(Full disclosure: I work on Numba...)
Just to note, the NumPy implementation will allocate (and free) more than 2 arrays to compute that expression. It has to allocate the result array for each operation as Python executes. That expression is equivalent to:
s1 = newfactor * x
s2 = np.exp(s1)
s3 = np.sin(x)
y = s3 * s2
However, memory allocation is still pretty fast compared to special math functions (exp and sin), which dominate that calculation. I find this expression takes around 20 milliseconds for a million elements on my older laptop, so that might be negligible in your program execution time unless you need to recreate this decaying exponential thousands of times. Tools like Numba or numexpr will be useful to fuse loops so you only do one allocation, but they aren't necessary unless this becomes the bottleneck in your code.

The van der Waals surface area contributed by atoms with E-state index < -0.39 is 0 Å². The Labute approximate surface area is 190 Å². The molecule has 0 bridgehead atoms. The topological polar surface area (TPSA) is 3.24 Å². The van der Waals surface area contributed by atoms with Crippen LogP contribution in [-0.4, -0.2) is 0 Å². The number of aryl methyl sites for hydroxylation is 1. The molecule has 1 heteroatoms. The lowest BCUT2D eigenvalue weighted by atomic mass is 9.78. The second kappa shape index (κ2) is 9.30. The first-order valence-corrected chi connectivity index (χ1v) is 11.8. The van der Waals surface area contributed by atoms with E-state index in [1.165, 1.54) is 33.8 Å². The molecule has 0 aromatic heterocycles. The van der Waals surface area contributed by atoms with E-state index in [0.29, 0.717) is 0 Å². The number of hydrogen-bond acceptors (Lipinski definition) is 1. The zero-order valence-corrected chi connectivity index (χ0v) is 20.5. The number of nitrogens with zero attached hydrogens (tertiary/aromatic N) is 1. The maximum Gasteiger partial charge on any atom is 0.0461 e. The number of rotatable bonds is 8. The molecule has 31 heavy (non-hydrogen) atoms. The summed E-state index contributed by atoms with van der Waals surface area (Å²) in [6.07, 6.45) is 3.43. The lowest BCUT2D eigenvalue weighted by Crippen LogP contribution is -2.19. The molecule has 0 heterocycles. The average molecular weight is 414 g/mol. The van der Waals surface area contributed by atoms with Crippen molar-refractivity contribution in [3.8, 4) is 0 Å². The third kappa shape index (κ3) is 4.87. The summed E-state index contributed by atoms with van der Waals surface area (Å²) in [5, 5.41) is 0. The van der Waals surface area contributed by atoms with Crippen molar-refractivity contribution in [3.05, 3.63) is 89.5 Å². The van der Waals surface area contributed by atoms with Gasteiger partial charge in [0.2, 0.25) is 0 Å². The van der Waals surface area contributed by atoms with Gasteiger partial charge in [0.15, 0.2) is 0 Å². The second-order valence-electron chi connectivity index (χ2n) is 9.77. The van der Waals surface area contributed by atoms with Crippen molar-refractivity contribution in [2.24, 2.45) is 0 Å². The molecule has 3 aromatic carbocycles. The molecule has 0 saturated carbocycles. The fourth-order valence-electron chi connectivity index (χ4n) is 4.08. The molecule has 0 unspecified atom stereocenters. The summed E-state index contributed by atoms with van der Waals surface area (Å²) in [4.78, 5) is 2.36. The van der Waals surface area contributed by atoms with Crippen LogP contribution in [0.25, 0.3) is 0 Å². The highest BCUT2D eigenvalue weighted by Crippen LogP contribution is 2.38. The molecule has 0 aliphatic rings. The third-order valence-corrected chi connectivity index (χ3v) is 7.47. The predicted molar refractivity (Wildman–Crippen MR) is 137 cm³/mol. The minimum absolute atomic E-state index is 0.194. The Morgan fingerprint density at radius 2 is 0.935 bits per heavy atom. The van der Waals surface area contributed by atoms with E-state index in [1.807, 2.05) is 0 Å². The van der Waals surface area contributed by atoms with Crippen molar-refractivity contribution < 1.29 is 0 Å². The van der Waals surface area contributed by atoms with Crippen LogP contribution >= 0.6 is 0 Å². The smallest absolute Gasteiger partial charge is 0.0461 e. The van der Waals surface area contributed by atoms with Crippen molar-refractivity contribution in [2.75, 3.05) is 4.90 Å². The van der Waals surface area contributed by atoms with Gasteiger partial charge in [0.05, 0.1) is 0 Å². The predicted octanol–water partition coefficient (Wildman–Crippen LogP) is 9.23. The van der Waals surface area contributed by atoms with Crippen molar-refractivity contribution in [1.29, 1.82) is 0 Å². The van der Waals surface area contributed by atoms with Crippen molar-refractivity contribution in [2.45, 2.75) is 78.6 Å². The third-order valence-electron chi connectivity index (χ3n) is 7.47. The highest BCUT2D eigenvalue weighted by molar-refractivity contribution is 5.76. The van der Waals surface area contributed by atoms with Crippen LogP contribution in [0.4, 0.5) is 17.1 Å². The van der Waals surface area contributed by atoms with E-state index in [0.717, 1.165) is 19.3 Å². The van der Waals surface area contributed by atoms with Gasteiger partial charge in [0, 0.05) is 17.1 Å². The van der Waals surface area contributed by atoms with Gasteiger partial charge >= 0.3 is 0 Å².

If you are getting started with NumPy, I would suggest not worrying about these issues too much, and focus on making good use of arrays, NumPy array functions, and array expressions in your code. If you have to write for loops (if there is no good way to do the operation with existing NumPy functions), I would reach for something like Numba, and if you want to speed up complex array expressions, both Numba and Numexpr will do a good job.